When Marisa Perez-Diaz was sworn in to office as the Texas State Board of Education’s District 3 member in 2013, she knew the goal for her new role was to build an equitable education for all students.
And it’s something she’s been working toward ever since taking her seat on the board, which she won against the incumbent with 67% of the vote.
Perez-Diaz’s passion for child advocacy began when she worked as a social worker for the state Department of Family and Protective Services.
“I had some interesting experiences when I was with CPS and working in schools,” Perez-Diaz says. “I remember one time I was moved to anger at an experience that I had in a school, and it made me realize that I needed a bigger platform.”
After working in and out of several public schools Perez-Diaz realized there was an existing gap between child welfare and public education, particularly for kids who had experienced trauma.
“Without the ability or a network to cope through that, somebody needs to be an advocate for these students on the education side,” she says. “I was tired of seeing students that were always marginalized. There are disproportionate numbers of children of color that are in the child welfare system.”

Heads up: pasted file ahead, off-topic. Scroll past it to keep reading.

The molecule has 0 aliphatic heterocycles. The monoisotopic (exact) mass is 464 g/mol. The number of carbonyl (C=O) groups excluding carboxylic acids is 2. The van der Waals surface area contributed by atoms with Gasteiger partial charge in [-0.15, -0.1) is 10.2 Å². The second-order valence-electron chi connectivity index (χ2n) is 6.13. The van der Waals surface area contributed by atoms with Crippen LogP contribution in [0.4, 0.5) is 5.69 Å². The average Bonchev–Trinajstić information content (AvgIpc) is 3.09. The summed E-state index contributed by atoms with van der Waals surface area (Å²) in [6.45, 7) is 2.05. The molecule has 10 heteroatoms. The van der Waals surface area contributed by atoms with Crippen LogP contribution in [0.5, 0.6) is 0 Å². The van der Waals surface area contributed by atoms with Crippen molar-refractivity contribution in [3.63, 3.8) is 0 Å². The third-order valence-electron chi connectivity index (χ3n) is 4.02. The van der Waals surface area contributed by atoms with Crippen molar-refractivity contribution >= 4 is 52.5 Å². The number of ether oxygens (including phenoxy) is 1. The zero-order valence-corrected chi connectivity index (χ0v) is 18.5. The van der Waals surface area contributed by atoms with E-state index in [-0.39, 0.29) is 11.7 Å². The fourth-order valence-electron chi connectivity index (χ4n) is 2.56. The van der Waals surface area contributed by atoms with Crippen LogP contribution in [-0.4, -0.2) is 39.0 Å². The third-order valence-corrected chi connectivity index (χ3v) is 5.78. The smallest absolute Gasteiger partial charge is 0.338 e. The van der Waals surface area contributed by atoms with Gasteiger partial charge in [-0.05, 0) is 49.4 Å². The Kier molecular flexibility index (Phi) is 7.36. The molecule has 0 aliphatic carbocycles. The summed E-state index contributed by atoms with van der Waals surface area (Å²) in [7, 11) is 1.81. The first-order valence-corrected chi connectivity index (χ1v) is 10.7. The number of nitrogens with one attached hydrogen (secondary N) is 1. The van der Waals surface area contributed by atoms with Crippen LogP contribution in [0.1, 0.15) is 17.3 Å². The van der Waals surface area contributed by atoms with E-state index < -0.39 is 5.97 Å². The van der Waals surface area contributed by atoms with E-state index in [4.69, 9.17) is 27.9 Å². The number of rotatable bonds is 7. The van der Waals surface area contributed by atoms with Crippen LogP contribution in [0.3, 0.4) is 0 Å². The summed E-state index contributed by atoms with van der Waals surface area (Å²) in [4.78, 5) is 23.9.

After taking office Perez-Diaz felt if she was going to serve to her fullest, she needed to embrace what it means to be in education and to understand what teachers and administrators go through. Perez-Diaz started in the Educational Leadership and Policy Studies graduate program at UTSA under Encarnacion Garza.
“After going through my grad program my mindset shifted about how to approach the work,” Perez-Diaz says. “We need to humanize education. It can’t be about the numbers and the scores on a test. Before we efficiently and effectively educate a student we have to know our kids. We have to know what their experiences are and what they’re dealing with. That was the real driver for me.”
In her eight years on the State Board of Education Perez-Diaz has had the opportunity to play a role in making a positive impact on the field of education.
In 2018 she helped spearhead the passing of a Mexican American studies course with District 2 board member Ruben Cortez. They worked with their districts and many scholars, historians and activists to bring the course to fruition.
Perez-Diaz, who is currently working toward her doctorate in educational leadership at UTSA, strives to continue making a difference.
“I feel like I’m just at a point in my life where I recognize that I’m in a unique position, right? I can directly impact policy,” she says. “I want to use all that I’m learning to make policy decisions that challenge the status quo and put our people in spaces where we have opportunity and access for a very long time.”